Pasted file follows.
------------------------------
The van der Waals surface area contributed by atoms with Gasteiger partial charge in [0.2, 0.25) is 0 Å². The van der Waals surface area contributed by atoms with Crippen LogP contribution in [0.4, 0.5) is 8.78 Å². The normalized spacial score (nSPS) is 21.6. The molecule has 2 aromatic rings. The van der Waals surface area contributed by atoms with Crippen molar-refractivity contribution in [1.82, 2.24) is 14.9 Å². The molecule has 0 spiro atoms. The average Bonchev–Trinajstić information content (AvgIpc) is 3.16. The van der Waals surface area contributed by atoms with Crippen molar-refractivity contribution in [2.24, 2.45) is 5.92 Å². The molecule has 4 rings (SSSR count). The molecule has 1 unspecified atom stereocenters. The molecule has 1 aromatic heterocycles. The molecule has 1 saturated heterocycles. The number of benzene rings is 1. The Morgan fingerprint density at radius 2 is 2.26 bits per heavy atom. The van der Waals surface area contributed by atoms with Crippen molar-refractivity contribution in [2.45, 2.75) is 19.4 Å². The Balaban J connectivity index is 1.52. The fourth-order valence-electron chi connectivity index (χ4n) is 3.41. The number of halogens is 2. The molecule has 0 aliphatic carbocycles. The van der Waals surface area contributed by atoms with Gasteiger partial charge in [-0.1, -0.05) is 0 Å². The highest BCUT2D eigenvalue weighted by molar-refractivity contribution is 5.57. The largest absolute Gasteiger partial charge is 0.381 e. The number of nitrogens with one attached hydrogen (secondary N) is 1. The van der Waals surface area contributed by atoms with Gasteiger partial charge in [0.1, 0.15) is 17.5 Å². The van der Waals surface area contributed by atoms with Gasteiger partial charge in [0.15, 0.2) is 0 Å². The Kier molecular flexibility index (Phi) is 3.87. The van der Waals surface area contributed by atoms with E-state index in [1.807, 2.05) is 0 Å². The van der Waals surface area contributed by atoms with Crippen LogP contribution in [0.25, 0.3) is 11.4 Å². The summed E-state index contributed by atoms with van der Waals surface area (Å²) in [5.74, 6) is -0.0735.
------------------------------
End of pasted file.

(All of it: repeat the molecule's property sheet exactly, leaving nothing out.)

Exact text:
The van der Waals surface area contributed by atoms with Gasteiger partial charge in [0.2, 0.25) is 0 Å². The van der Waals surface area contributed by atoms with Crippen LogP contribution in [0.4, 0.5) is 8.78 Å². The normalized spacial score (nSPS) is 21.6. The molecule has 2 aromatic rings. The van der Waals surface area contributed by atoms with Crippen molar-refractivity contribution in [1.82, 2.24) is 14.9 Å². The molecule has 0 spiro atoms. The average Bonchev–Trinajstić information content (AvgIpc) is 3.16. The van der Waals surface area contributed by atoms with Crippen molar-refractivity contribution in [2.24, 2.45) is 5.92 Å². The molecule has 4 rings (SSSR count). The molecule has 1 unspecified atom stereocenters. The molecule has 1 aromatic heterocycles. The molecule has 1 saturated heterocycles. The number of benzene rings is 1. The Morgan fingerprint density at radius 2 is 2.26 bits per heavy atom. The van der Waals surface area contributed by atoms with Crippen molar-refractivity contribution in [2.45, 2.75) is 19.4 Å². The Balaban J connectivity index is 1.52. The fourth-order valence-electron chi connectivity index (χ4n) is 3.41. The number of halogens is 2. The molecule has 0 aliphatic carbocycles. The van der Waals surface area contributed by atoms with Gasteiger partial charge in [-0.1, -0.05) is 0 Å². The highest BCUT2D eigenvalue weighted by molar-refractivity contribution is 5.57. The largest absolute Gasteiger partial charge is 0.381 e. The number of nitrogens with one attached hydrogen (secondary N) is 1. The van der Waals surface area contributed by atoms with Gasteiger partial charge in [0.1, 0.15) is 17.5 Å². The van der Waals surface area contributed by atoms with Gasteiger partial charge in [0.15, 0.2) is 0 Å². The Kier molecular flexibility index (Phi) is 3.87. The van der Waals surface area contributed by atoms with E-state index in [1.807, 2.05) is 0 Å². The van der Waals surface area contributed by atoms with Crippen LogP contribution in [0.25, 0.3) is 11.4 Å². The summed E-state index contributed by atoms with van der Waals surface area (Å²) in [5.74, 6) is -0.0735.